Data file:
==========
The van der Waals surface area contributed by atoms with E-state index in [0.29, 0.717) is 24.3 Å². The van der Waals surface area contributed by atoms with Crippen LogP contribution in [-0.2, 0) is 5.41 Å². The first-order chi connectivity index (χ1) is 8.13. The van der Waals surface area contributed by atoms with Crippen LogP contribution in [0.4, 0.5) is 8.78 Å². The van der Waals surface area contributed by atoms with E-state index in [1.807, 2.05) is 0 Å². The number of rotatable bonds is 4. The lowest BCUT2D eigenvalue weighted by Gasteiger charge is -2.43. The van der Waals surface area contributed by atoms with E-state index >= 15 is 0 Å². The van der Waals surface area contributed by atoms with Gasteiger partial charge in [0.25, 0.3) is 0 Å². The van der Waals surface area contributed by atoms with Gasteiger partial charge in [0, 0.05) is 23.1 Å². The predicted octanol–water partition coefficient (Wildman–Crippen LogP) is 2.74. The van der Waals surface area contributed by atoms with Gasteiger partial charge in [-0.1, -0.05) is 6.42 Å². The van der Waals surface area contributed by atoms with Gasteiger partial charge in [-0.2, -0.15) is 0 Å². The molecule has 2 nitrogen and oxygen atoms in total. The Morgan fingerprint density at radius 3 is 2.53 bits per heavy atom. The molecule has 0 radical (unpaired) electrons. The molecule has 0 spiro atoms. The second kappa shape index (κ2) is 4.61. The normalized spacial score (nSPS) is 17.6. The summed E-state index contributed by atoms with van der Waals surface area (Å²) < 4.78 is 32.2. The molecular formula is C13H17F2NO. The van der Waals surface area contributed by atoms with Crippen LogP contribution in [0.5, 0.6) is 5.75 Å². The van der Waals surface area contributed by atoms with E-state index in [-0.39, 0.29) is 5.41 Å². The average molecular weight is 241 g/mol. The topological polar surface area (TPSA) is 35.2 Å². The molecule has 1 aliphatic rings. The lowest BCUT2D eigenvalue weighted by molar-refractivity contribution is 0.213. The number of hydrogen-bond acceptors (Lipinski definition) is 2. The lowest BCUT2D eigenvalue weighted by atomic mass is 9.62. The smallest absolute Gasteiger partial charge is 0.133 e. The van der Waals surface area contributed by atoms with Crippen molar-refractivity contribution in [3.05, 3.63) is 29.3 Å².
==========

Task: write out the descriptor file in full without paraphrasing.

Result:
The van der Waals surface area contributed by atoms with E-state index in [0.29, 0.717) is 24.3 Å². The van der Waals surface area contributed by atoms with Crippen LogP contribution in [-0.2, 0) is 5.41 Å². The first-order chi connectivity index (χ1) is 8.13. The van der Waals surface area contributed by atoms with Crippen LogP contribution in [0.4, 0.5) is 8.78 Å². The van der Waals surface area contributed by atoms with E-state index in [1.807, 2.05) is 0 Å². The number of rotatable bonds is 4. The lowest BCUT2D eigenvalue weighted by Gasteiger charge is -2.43. The van der Waals surface area contributed by atoms with E-state index >= 15 is 0 Å². The van der Waals surface area contributed by atoms with Gasteiger partial charge in [0.25, 0.3) is 0 Å². The van der Waals surface area contributed by atoms with Gasteiger partial charge in [0, 0.05) is 23.1 Å². The predicted octanol–water partition coefficient (Wildman–Crippen LogP) is 2.74. The van der Waals surface area contributed by atoms with Gasteiger partial charge in [-0.1, -0.05) is 6.42 Å². The van der Waals surface area contributed by atoms with Gasteiger partial charge in [-0.2, -0.15) is 0 Å². The molecule has 2 nitrogen and oxygen atoms in total. The Morgan fingerprint density at radius 3 is 2.53 bits per heavy atom. The molecule has 0 radical (unpaired) electrons. The molecule has 0 spiro atoms. The second kappa shape index (κ2) is 4.61. The normalized spacial score (nSPS) is 17.6. The summed E-state index contributed by atoms with van der Waals surface area (Å²) < 4.78 is 32.2. The molecular formula is C13H17F2NO. The van der Waals surface area contributed by atoms with Crippen LogP contribution in [0.5, 0.6) is 5.75 Å². The van der Waals surface area contributed by atoms with E-state index in [-0.39, 0.29) is 5.41 Å². The average molecular weight is 241 g/mol. The topological polar surface area (TPSA) is 35.2 Å². The molecule has 1 aliphatic rings. The lowest BCUT2D eigenvalue weighted by molar-refractivity contribution is 0.213. The number of hydrogen-bond acceptors (Lipinski definition) is 2. The lowest BCUT2D eigenvalue weighted by atomic mass is 9.62. The smallest absolute Gasteiger partial charge is 0.133 e. The van der Waals surface area contributed by atoms with Crippen molar-refractivity contribution in [3.05, 3.63) is 29.3 Å².